Jump to content
  • Welcome to the eG Forums, a service of the eGullet Society for Culinary Arts & Letters. The Society is a 501(c)3 not-for-profit organization dedicated to the advancement of the culinary arts. These advertising-free forums are provided free of charge through donations from Society members. Anyone may read the forums, but to post you must create an account.

hzrt8w

hzrt8w's wok and burner shopping project

Recommended Posts

If yoy lay one wok on top of another, both woks shouldnt take up significantly more storage space than a single 16".

Share this post


Link to post
Share on other sites
I had to laugh when I saw Chris's mention of a post by "project". :blink:

Those of us on this forum may remember his "dumpling post"! The BTU was similar. MY brain is once again twisted up like a Chinese fortune cookie AND pretzel together! :wink:  :wacko:  :laugh:  :laugh:

i loved project's posts. they made me laugh, and were totally awesome. where did he go, anyway?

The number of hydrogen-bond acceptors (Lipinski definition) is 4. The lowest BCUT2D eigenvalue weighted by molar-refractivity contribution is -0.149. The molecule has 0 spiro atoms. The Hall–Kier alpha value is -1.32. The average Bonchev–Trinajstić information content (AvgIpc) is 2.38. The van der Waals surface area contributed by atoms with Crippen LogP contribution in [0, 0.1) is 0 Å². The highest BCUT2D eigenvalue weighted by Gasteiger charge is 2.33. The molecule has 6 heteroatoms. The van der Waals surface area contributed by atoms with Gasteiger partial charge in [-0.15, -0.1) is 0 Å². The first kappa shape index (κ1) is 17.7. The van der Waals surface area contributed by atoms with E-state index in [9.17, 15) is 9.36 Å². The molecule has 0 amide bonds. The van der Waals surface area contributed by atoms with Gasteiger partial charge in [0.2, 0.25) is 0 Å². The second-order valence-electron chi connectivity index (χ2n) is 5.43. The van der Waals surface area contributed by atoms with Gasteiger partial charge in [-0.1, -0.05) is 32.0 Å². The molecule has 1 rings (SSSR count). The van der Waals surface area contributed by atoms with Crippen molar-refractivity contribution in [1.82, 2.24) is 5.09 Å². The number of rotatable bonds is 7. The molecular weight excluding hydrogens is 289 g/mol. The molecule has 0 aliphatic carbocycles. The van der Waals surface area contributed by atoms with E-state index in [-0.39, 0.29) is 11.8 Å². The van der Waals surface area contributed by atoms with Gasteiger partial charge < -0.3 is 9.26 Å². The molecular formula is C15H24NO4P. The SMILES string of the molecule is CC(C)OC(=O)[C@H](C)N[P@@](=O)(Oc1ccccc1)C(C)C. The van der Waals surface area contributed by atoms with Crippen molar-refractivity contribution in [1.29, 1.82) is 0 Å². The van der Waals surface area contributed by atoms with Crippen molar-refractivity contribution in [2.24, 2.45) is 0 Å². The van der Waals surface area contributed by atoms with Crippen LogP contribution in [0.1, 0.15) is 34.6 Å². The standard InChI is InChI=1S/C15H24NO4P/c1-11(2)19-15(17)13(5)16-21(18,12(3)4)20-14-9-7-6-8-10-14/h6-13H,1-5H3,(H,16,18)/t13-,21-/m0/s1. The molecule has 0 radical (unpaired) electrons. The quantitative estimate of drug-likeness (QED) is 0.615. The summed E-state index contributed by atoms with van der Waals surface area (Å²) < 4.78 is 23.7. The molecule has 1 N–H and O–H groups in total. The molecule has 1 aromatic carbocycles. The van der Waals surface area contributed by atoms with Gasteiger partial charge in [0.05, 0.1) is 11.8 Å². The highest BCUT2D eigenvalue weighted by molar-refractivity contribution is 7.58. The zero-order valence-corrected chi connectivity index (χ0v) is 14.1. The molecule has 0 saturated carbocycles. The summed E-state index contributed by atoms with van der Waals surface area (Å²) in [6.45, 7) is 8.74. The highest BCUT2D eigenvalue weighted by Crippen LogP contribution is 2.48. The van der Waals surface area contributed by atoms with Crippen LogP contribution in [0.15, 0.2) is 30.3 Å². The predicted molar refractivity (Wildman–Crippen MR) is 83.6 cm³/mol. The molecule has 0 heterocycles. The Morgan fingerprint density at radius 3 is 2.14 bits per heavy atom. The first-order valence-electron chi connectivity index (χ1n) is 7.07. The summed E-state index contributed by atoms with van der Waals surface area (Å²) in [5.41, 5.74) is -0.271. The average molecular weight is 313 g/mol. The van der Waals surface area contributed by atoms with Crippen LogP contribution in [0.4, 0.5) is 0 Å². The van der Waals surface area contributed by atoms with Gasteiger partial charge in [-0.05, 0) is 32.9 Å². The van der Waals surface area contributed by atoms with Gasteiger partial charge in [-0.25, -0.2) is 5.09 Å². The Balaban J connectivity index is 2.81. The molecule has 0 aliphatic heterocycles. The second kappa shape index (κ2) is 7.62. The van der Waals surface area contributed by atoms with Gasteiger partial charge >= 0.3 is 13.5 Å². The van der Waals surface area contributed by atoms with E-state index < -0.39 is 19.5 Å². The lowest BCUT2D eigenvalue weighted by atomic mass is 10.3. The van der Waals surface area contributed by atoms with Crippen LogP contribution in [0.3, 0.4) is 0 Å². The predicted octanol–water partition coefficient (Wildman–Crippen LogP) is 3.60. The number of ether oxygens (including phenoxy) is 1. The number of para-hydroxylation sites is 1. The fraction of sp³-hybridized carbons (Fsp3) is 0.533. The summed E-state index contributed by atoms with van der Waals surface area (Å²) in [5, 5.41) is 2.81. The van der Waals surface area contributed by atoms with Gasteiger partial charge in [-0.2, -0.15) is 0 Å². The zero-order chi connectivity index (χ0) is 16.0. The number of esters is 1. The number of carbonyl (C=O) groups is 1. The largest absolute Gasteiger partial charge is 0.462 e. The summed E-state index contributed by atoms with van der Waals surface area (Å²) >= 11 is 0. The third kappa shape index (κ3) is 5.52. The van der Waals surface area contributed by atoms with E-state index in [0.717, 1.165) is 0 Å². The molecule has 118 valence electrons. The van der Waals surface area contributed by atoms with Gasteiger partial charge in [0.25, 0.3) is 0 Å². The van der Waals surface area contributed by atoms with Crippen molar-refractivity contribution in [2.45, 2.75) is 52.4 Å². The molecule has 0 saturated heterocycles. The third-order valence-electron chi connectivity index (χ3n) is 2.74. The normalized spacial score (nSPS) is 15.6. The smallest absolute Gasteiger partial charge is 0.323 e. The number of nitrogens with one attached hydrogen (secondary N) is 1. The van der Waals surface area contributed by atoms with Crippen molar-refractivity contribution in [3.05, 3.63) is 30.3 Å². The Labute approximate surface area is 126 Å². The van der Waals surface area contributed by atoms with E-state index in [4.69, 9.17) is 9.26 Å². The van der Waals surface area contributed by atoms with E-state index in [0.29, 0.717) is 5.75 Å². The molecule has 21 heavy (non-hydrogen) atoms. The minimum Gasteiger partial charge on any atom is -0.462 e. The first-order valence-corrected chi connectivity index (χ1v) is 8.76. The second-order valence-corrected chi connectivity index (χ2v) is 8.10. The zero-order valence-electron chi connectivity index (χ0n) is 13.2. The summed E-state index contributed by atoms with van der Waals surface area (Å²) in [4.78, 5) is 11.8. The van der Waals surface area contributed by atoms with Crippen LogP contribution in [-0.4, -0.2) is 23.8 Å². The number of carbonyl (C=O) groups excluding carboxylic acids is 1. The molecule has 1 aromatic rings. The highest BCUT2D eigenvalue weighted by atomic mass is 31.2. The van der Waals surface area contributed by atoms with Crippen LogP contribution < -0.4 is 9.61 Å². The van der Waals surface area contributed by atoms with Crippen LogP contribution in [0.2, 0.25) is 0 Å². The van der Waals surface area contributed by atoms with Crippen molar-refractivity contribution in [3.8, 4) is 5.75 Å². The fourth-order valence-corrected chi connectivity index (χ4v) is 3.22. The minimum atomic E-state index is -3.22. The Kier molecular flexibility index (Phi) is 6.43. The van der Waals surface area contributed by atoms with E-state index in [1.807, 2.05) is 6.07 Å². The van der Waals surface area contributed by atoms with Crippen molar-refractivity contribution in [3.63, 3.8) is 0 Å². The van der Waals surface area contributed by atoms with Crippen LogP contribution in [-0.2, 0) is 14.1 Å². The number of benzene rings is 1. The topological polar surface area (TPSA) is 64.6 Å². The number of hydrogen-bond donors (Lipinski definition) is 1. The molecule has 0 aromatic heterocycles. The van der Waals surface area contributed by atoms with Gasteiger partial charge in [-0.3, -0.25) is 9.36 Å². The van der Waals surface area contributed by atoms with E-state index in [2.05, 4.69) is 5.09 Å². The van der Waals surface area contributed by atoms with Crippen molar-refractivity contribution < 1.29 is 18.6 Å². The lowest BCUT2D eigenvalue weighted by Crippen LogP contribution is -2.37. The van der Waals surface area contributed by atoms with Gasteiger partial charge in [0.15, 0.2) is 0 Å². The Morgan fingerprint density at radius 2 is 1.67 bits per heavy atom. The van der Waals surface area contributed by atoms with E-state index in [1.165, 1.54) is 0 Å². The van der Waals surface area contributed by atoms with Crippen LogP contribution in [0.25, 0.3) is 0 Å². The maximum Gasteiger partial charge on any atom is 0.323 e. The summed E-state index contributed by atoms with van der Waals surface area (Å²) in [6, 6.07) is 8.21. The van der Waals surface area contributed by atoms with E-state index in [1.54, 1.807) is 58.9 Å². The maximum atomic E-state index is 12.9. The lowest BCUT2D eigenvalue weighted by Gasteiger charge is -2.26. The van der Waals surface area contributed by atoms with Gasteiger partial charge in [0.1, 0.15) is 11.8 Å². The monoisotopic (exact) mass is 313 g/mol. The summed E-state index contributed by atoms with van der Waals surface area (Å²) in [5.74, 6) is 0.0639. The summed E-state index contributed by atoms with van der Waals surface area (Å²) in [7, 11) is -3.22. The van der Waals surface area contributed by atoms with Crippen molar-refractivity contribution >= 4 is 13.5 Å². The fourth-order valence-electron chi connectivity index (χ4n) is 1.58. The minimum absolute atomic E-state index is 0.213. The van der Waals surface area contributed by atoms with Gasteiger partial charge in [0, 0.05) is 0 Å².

also, i agree with everyone here--both woks wouldn't take up that much more space than just the one...


Edited by mrbigjas (log)

Share this post


Link to post
Share on other sites

Send a copy of this thread to Storekeeper #1 so that he will know the negative impact his attitude is giving. And tell him to give a raise to storekeeper #2 as she is the reason you (a potential customer) stayed.

I like the idea of showing what a seasoned wok looks like.

Did they have woks with a wooden handle and a METAL ear on the other side? Do the ones with the wooden handles wiggle? I like the immovability of the solid metal.

I stack my woks, too. The 12'' (flat and round) upside down on each other, and the same with the 14"er flat and round bottoms. They are right over the stove for easy access. (I am tall) And an 18" hangs on a wall.

For about a year I had my cast iron wok upside down on top of one of the stacks. When I've used it, I've replaced it back on the pile. But last week, I didn't balance it correctly, I guess, as it came tumbling down, knocking over a large teflon wok in which I was boiling a pile of potatoes for salad. The boiling water went flying and the heaviness of the iron wok DENTED the heavy teflon one. Thank goodness I wasn't in the kitchen -- but what a BANG (and mess)! So-- stack, but stack carefully if you get both woks!